The analysis of the distribution of C11orf96 in each tissue showed that the expression levels of C11orf96 were the highest in the kidney. C11orf96 was mainly concentrated in glomerular epithelial cells. Therefore, we presumed that C11orf96 plays a role in the formation of renal tubules during kidney development. In addition, C11orf96 was also expressed in the spleen, suggesting that this gene may be involved in some biological activities in the spleen. The spleen is the most important immune organ and the main place to resist foreign pathogens by providing humoral immunity and natural immune response [46]. C11orf96 is widely distributed in the spleen, indicating that this protein may be involved in the body’s defense against foreign pathogens. As observed earlier, the expression level of C11orf96 was significantly upregulated after viral infection, indicating that this protein is involved in regulating the life cycle of the virus. In the future, we plan to investigate the molecular mechanisms through which C11orf96 regulates viral replication as the research direction to conduct further studies on its specific biological functions.

Conclusions

In this study, the uncharacterized C11orf96 gene that is conserved in mammals was successfully cloned. We found that this protein is expressed only in the cytoplasm. We also found that C11orf96 is expressed at higher levels in the kidney. These findings lay important foundation for studying the specific biological functions of C11orf96.

Methods

Tissue collection

Tissues were collected from three healthy stray cats from a pet hospital in Shanghai, China. On the day of necropsy, cats were initially sedated and then euthanized by intravenous injection of 85.9 mg/kg pentobarbital sodium. The tissues of major organs such as heart, liver, spleen, lung, kidney, and intestine were obtained by ourselves immediately after euthanasia. Samples for gene cloning and real-time PCR were immediately placed in liquid nitrogen (-196℃), transported to the laboratory, and stored at -80℃.The other part of the tissue sample was fixed in 4% paraformaldehyde solution for preparing paraffin sections. All experiments were performed according to the guidelines established by Shanghai Veterinary Research Institute, CAAS, China (approval number: SHVRIAU-18–035). All experiments were designed to minimize the number of animals used. All methods are reported in accordance with ARRIVE guidelines (https://arriveguidelines.org) for the reporting of animal experiments.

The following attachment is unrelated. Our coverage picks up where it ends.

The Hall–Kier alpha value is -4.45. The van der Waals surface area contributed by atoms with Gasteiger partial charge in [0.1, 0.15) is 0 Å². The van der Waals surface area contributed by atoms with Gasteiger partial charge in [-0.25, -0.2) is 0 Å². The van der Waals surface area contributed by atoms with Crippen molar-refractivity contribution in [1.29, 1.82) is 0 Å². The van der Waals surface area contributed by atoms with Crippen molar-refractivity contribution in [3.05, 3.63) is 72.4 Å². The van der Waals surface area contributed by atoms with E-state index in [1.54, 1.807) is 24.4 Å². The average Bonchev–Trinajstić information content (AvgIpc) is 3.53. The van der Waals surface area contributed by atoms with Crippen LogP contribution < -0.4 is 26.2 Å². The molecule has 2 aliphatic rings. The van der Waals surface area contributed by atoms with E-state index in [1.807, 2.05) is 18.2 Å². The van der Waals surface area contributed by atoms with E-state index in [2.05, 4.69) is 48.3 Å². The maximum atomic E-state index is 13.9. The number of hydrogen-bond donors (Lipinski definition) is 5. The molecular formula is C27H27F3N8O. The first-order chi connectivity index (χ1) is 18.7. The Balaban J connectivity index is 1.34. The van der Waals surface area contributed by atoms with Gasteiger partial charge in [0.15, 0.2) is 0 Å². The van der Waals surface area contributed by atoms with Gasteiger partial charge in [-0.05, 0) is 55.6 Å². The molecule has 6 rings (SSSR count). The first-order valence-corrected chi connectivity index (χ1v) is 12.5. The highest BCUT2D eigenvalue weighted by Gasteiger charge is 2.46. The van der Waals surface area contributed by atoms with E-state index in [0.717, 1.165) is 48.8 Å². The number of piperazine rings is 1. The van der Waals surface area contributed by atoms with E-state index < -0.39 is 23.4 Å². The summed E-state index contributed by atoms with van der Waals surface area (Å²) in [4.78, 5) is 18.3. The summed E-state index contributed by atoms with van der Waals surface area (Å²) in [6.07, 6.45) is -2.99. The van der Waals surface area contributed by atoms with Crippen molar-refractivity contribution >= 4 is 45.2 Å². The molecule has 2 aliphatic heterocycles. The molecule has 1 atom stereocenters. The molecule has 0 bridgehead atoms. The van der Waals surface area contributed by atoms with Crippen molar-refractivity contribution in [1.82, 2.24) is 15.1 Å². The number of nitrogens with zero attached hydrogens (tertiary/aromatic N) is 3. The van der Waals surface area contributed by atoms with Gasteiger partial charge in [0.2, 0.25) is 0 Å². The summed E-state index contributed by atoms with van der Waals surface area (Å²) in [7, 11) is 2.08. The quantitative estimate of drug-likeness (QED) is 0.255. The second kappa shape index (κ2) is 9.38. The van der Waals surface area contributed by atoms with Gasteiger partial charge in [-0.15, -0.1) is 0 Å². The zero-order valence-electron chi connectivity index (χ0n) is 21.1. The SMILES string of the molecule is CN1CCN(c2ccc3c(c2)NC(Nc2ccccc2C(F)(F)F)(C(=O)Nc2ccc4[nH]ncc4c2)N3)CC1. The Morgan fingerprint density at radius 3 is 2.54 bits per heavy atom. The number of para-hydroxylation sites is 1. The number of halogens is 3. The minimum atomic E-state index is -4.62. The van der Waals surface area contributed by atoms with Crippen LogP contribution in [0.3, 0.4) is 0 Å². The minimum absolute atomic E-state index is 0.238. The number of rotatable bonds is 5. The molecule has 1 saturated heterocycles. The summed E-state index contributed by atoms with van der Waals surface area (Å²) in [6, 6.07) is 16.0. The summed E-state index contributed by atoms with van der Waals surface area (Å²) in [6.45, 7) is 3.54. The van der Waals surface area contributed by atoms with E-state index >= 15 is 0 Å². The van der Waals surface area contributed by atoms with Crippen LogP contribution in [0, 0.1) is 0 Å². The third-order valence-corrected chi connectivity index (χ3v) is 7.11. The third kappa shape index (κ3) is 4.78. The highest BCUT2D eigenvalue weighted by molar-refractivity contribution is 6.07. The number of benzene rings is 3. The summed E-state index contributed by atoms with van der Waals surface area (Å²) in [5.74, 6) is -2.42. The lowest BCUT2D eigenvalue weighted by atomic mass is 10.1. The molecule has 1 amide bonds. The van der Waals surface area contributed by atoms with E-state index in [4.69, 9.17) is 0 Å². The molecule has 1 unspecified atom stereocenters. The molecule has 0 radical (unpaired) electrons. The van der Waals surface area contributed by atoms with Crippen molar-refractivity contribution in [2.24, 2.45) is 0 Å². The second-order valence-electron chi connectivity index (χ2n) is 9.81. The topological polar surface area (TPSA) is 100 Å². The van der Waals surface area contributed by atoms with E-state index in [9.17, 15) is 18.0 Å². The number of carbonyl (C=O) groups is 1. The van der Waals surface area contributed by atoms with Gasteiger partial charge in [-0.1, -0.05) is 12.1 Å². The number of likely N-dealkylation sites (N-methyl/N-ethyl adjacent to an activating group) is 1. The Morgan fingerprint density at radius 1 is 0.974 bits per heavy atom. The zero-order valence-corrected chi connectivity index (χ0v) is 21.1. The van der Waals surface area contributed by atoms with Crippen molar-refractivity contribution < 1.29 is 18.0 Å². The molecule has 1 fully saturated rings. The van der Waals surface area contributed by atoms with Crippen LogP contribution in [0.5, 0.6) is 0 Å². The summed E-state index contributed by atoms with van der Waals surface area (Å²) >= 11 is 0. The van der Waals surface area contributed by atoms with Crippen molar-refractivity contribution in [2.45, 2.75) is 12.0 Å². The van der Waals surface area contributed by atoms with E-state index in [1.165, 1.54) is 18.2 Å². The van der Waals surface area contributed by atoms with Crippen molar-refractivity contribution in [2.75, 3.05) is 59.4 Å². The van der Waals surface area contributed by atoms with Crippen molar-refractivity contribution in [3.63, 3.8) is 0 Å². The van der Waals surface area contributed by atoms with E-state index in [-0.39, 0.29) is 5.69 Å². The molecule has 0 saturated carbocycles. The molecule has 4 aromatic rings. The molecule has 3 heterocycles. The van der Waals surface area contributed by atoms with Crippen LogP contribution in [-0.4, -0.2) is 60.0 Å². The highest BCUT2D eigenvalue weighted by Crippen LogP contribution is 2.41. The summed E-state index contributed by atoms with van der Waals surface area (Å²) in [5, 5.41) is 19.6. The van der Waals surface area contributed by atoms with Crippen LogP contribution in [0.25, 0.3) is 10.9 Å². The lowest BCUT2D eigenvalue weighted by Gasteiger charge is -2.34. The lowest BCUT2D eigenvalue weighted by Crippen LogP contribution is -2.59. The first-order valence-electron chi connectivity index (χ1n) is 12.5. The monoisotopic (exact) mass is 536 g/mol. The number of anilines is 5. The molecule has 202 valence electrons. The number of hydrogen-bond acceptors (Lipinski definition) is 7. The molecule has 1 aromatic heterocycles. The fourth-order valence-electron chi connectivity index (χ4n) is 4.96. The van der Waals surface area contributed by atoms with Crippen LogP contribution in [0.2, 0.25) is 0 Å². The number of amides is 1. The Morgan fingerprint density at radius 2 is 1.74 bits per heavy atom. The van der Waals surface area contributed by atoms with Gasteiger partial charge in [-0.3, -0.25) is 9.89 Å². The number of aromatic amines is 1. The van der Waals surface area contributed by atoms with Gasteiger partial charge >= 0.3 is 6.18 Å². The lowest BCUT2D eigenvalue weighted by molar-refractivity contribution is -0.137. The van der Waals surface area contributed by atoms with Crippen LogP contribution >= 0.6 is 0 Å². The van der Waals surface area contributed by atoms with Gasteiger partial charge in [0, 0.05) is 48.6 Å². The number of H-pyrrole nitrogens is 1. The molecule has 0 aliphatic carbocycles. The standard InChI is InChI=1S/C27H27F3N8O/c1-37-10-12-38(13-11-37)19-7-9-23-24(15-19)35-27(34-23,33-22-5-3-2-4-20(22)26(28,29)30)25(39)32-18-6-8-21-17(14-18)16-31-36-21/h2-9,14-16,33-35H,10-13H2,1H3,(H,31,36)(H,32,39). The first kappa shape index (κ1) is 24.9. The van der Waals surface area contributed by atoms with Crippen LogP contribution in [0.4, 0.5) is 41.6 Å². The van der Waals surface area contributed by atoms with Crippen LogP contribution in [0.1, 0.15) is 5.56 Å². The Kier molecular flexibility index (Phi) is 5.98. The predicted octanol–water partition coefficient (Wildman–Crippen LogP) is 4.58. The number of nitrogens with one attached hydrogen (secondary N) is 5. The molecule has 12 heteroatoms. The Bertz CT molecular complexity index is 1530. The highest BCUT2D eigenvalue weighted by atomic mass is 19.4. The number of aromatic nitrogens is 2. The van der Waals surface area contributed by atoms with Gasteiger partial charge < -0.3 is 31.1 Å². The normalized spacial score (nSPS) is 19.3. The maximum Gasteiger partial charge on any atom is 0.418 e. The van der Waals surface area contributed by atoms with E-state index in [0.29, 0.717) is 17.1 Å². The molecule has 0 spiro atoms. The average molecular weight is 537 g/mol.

Plasmids, antibodies, and cells

The C11orf96 gene was cloned into the pCMV-HA/MYC vector and the p3*Flag-10/14 vector (Clontech) by using the Clon Express Ultra One Step Cloning Kit (Vazyme, China) to obtain the pHA-Felis catus C11orf96 plasmid, pMYC-Felis catus C11orf96 plasmid, pHA-mouse C11orf96 plasmid, pMYC-mouse C11orf96 plasmid, p3*Flag-10-Homo sapiens C11orf96 plasmid, and p3*Flag-14-Homo sapiens C11orf96 plasmid. The specific plasmid construction methods are described in Sect. 2.3.

The antibodies used in this study included rabbit C11orf96 polyclonal antibody (prepared by our laboratory), mouse anti-Flag antibody (Sigma Aldrich), mouse anti-GAPDH antibody (Kangwei Century Biotechnology, China), goat anti-mouse IgG conjugated with HRP (Jackson ImmunoResearch Europe Ltd., USA), goat anti-rabbit IgG conjugated with HRP (Jackson ImmunoResearch Europe Ltd.), and goat anti-mouse IgG conjugated with Alexa Fluor 488 (Thermo Fisher Scientific, USA).

293 T cells and CRFK cells were cultured at 37℃ in a humidified incubator with 5% CO2 using Dulbecco’s modified Eagle’s medium (DMEM) and Eagle’s Minimal Essential Medium (Life Technologies, USA) containing 10% fetal bovine serum (FBS) (Biological Industries, Israel).

Molecular cloning of the C11orf96 cDNA and construction of eukaryotic expression plasmids

For cDNA cloning, we used Trizol reagent to extract total RNA from frozen cat tissues, feline kidney cells (CRFK) cells, 293 T cells, and RAW 264.7 cells. The cDNA was then generated using M-MLV reverse transcriptase and random primers (Promega, USA). According to the Felis catus C11orf96 (XM_006937308.4), mouse C11orf96 (NM_001145034.1), and Homo sapiens C11orf96 (NM_001145033.2), we designed amplification primers for the coding region of the C11orf96 gene (Table 1). These primers were synthesized by GENEWIZ (Suzhou, China). By using the cDNA obtained by reverse transcription as the template, the CDS region of the C11orf96 gene of F. catus, mouse, and H. sapiens was amplified by RT-PCR. The PCR products were then separated by 1% agarose gel electrophoresis. The target product was purified and recovered by a gel recovery kit (Vazyme, China), linked to the pEASY®-Blunt Zero Cloning vector (TransGen Biotech, China), and sequenced by Shanghai Sonny Biotech Co., Ltd. (China).